July 21, 2018
The cast and producers of the CBS All Access series “Star Trek: Discovery” said the second season might offer a bit more humor, but that doesn’t mean the characters won’t continue to face serious challenges.
The team ventured to the 2018 San Diego Comic-Con International July 20 to premiere the trailer for the upcoming season and to discuss what fans should expect when it arrives on the streaming service in 2019.
“The season will be exploring family dynamics as it relates to all of us, as it relates to who we are as a family, how we are as a family, and how we deal with the aftermath of the war now that we’ve had the time and space to do that,” said Sonequa Martin-Green, who plays Commander Burnham, the human adoptive sister of classic character Spock.
“I feel like going into the season we found our legs, so there’s just an extra level of confidence and clarity and spaciousness,” said Anthony Rapp, who plays engineer Paul Stamets.
The season adds Anson Mount to the cast as Capt. Christopher Pike, a character from the original 1960s “Star Trek” series who takes over Discovery to investigate a new threat to the galaxy.
“I think tonally it’s going to be a more buoyant season even though there are episodes that are very serious and intense,” said executive producer Alex Kurtzman. And we’ll see in the first episode that there’s more balance between some of the humor that you’d see on the original series and the high stakes of the more ominous episodes.”
Kurtzman, who directed the season two premiere, announced that in addition to the new season will be “Star Trek: Short Treks,” a series of four 10- to 15-minute standalone stories to roll out monthly beginning this fall.
Kurtzman said it’s fun to introduce some classic elements to a series that has raised eyebrows among viewers for how much it seems to deviate from the established canon.
“We’re constantly challenging ourselves in the writers room with how can we push really hard against the edges of what canon is without breaking it,” Kurtzman said. “And that means things like doing the spore drive, which obviously never existed before in ‘Star Trek.’ And why did Spock never mention his sister? These are huge questions. And as we sync up with canon we will be answering these questions, and I think the key for us is to do it in a way that both feels memorable and a little surprising. And hopefully by the time we get to the end of the season you will understand why all of those things have never been discussed.”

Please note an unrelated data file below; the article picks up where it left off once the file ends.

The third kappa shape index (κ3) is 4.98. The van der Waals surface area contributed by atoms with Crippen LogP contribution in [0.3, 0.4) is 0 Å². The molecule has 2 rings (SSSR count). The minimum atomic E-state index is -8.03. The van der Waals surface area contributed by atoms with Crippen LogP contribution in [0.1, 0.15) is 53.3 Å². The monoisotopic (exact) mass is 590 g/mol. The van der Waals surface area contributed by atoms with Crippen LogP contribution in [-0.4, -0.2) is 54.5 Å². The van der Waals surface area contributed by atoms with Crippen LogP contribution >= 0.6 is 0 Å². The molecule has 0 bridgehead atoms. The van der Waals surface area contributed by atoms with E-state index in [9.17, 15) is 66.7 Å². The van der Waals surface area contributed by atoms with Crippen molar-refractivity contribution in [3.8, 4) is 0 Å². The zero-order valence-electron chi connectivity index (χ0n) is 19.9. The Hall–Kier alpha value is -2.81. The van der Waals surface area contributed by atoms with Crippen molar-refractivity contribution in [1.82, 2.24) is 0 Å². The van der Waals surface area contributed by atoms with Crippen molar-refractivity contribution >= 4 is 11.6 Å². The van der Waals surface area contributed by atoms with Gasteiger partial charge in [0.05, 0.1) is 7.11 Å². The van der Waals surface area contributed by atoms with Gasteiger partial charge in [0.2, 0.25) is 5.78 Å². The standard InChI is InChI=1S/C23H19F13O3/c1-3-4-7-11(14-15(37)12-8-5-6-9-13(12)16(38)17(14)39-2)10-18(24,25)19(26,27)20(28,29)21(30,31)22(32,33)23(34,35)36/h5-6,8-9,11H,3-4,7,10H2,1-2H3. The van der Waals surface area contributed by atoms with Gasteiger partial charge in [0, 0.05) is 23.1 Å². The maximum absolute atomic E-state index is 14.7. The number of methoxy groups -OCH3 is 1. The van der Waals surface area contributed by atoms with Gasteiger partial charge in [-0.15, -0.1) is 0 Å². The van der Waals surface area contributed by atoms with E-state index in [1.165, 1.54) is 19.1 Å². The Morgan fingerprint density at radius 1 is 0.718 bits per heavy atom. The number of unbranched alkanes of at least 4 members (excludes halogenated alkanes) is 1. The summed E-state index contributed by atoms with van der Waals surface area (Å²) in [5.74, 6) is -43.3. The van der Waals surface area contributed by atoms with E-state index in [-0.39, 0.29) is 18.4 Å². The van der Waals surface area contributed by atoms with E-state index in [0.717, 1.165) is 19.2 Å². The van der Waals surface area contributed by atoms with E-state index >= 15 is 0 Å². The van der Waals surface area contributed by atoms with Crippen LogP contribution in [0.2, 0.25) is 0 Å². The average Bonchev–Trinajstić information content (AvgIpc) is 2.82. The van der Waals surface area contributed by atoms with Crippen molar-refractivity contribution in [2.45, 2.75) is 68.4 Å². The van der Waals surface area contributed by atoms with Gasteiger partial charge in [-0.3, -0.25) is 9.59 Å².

Kurtzman said continuing a franchise with a notoriously intense fanbase as “Star Trek” has is a challenge in the Internet age, when seemingly everyone online is trying to second-guess every detail on the show.
“We always feel the pressure and responsibility to deliver on Star Trek, and if we ever stop feeling that then we shouldn’t be doing it,” Kurtzman said. “I think everybody here at this table recognizes what a big deal this is, and recognizes particularly what a big deal it is right now in this moment, and how critical Star Trek is for all of us. So we feel a tremendous responsibility … to put something into the world that makes the world better.”
“So many of us behind the scenes are approaching everything as fans of this kind of storytelling where you’re turning over cards, and I think for us it’s just a joy to come up with a story we’re all excited about,” said executive producer Heather Kadin. “We don’t worry about if the fans will guess the plot twists ahead of time, and even if they do, well, we’re still in on it and we’re still loving it so we’re just hoping the fans feel the same way.”
Added Wilson Cruz, who plays Dr. Culber: “Also it’s kind of a great problem to have a fandom that cares so much and so deeply about the details of what you’re doing that they take time to share thoughts and their feelings about it. Isn’t that what we all want? Somebody who’s so engaged and so immersed in our world that they appreciate it at that level.”
Martin-Green said it’s a privilege to work on a show with the legacy and message that “Star Trek” represents.
“If I had to speak to my 12-year-old self I would say that one day you will tell a story that has already changed people’s lives and that will continue to change people’s lives, through love, and love in all its facets, love in acceptance, love in representation, love in union, that’s really what we’re doing here in what we’re exploring in this story of universality,” Martin-Green said. “It’s really a story of love. I would say that’s what you have to look forward to.”